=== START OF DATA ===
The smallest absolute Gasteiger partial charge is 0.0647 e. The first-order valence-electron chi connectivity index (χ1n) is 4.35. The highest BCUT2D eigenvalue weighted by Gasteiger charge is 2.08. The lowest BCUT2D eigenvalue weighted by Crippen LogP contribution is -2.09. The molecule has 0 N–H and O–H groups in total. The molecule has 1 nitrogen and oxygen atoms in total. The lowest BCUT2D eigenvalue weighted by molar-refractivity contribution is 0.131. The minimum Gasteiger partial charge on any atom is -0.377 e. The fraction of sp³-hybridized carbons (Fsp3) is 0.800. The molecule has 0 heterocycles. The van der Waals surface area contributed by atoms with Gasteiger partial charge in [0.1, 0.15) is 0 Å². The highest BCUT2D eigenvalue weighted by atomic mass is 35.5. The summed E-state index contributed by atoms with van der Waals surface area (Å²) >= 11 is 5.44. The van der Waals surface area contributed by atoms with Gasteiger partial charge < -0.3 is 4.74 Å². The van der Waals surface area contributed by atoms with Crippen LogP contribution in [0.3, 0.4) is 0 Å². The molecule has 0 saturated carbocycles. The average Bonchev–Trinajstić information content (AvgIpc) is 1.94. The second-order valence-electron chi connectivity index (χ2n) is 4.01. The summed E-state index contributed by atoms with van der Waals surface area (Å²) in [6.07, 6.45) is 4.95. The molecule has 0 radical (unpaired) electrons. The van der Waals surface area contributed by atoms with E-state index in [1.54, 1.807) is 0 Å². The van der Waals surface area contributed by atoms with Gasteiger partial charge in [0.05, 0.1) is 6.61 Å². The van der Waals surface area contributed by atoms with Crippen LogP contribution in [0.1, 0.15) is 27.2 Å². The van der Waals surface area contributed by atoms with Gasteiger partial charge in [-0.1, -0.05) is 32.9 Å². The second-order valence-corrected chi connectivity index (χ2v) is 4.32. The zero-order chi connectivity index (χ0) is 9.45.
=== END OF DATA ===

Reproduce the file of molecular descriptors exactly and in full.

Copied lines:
The smallest absolute Gasteiger partial charge is 0.0647 e. The first-order valence-electron chi connectivity index (χ1n) is 4.35. The highest BCUT2D eigenvalue weighted by Gasteiger charge is 2.08. The lowest BCUT2D eigenvalue weighted by Crippen LogP contribution is -2.09. The molecule has 0 N–H and O–H groups in total. The molecule has 1 nitrogen and oxygen atoms in total. The lowest BCUT2D eigenvalue weighted by molar-refractivity contribution is 0.131. The minimum Gasteiger partial charge on any atom is -0.377 e. The fraction of sp³-hybridized carbons (Fsp3) is 0.800. The molecule has 0 heterocycles. The van der Waals surface area contributed by atoms with Gasteiger partial charge in [0.1, 0.15) is 0 Å². The highest BCUT2D eigenvalue weighted by atomic mass is 35.5. The summed E-state index contributed by atoms with van der Waals surface area (Å²) >= 11 is 5.44. The van der Waals surface area contributed by atoms with Gasteiger partial charge < -0.3 is 4.74 Å². The van der Waals surface area contributed by atoms with Crippen LogP contribution in [0.3, 0.4) is 0 Å². The molecule has 0 saturated carbocycles. The average Bonchev–Trinajstić information content (AvgIpc) is 1.94. The second-order valence-electron chi connectivity index (χ2n) is 4.01. The summed E-state index contributed by atoms with van der Waals surface area (Å²) in [6.07, 6.45) is 4.95. The molecule has 0 radical (unpaired) electrons. The van der Waals surface area contributed by atoms with E-state index in [1.54, 1.807) is 0 Å². The van der Waals surface area contributed by atoms with Gasteiger partial charge in [0.05, 0.1) is 6.61 Å². The van der Waals surface area contributed by atoms with Crippen LogP contribution in [0.1, 0.15) is 27.2 Å². The van der Waals surface area contributed by atoms with Gasteiger partial charge in [-0.1, -0.05) is 32.9 Å². The second-order valence-corrected chi connectivity index (χ2v) is 4.32. The zero-order chi connectivity index (χ0) is 9.45.